I sense that you (Chet) are not a Calvinist, nor do you adhere to the Doctrines of Grace. As a theologian, I'd say that even without the knowledge of Hebrew and Greek that you can prove that such doctrines are from God. You don't necessarily need to know the Biblical languages to understand your Bible, although the details-- and the Devil works in the details-- can remain hidden without knowing the Biblical lanugages. An assortment of English translations would be beneficial, although I'd say that you need to beware of theological bias-- and compare them when you are doubtful that the translation is best for that certain passage.

    An example of not knowing Greek and knowing it is in the passage at 1 Corinthians 13:8-10. Without Greek, you might suppose that the 'perfection' (in some English Bibles) might be referring to the Second Coming of Christ. If this were true, then tongues, prophesies, and revelatory knowledge is still valid uses today-- and the Charismatics/Pentecostals are right to believe their doctrines of tongues for today. But, hold on, we are Baptists who believe that the use of tongues ceased at the end of Revelation's "amen". True, but if you knew Greek, then you would know that the Greek word for "perfection" (Greek: teleion) is not so abstract; its meaning is neuter in the Greek, and its root is from the verb form, not a noun. The KJV has the best translation of this word: "that which is perfect", although I'd say that the best rendering is "the perfect thing". The reference to this is the completed Bible canon, where teleion is compared with the Greek word for 'book' (biblion). This cannot refer to Christ, but rather the completed Bible canon, and thus the Biblical use of tongues, prophesies, and revelatory knowledge ceased when the canon was complete at the end of Revelation when the Apostle John penned "amen"!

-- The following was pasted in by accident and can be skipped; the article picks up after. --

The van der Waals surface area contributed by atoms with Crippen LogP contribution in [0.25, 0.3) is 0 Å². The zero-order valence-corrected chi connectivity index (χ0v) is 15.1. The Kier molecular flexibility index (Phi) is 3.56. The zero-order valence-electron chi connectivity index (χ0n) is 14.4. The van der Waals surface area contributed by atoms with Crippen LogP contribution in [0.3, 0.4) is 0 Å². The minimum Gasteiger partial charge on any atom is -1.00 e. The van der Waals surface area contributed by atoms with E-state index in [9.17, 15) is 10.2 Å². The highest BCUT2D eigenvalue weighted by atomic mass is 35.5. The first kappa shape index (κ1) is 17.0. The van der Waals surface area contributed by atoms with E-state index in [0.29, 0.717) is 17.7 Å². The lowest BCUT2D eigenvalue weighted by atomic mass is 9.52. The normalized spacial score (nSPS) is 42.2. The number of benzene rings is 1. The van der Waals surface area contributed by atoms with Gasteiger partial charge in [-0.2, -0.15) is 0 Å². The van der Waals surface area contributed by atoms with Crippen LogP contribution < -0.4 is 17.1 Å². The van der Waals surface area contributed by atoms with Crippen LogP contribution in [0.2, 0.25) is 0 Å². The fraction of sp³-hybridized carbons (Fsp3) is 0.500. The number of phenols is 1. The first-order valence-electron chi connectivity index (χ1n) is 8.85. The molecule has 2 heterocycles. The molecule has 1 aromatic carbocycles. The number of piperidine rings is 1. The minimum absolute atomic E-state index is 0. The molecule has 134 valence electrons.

3. rlvaughn

    rlvaughn
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    On question number one, it is my opinion that there is no reason to fear great theological bias in any of the major translations - KJV, NIV, NAS, NKJV, ESV, etc. This is merely an opinion based on the thought that there is enough scholarship (and diversity of it) to keep most of that in check. Besides most scholar have enough pride that they don't want someone coming back on them and proving they are wrong! :D I prefer the KJV mayself - good translation of a good text-type.

    On question number two, I think we have to be very careful to not get into just going through translations till we find one we like! Not only is this a poor study habit, it is something that will likely cause us to lose credibility with others. But it can be good to compare translations. I think the comparison generally tells us that they mostly say the same thing. I think ultimately I would fear my own bias more than that of the translators.

    I commend LRL's suggestion - learn Greek and Hebrew - but with these additions:
    1. The average person should not fear that they are adrift without a sail on the interpretational sea just because they don't know Greek or Hebrew. I don't fear that I would miss much with a good knowledge of English and a good English translation (or whatever is your language).
    2. Most of us will never put in the time and achieve the kind of understanding of Greek or Hebrew that we have in our native tongue. Sometimes working with an inferior knowledge of these languages may cause one to accept some unusual ideas about the Bible. In other words, somethings a LITTLE knowledge can be a dangerous thing.
    3. Studying ANY foreign language can be helpful in gaining insight into translational problems, idioms, etc.
     
  4. Pastork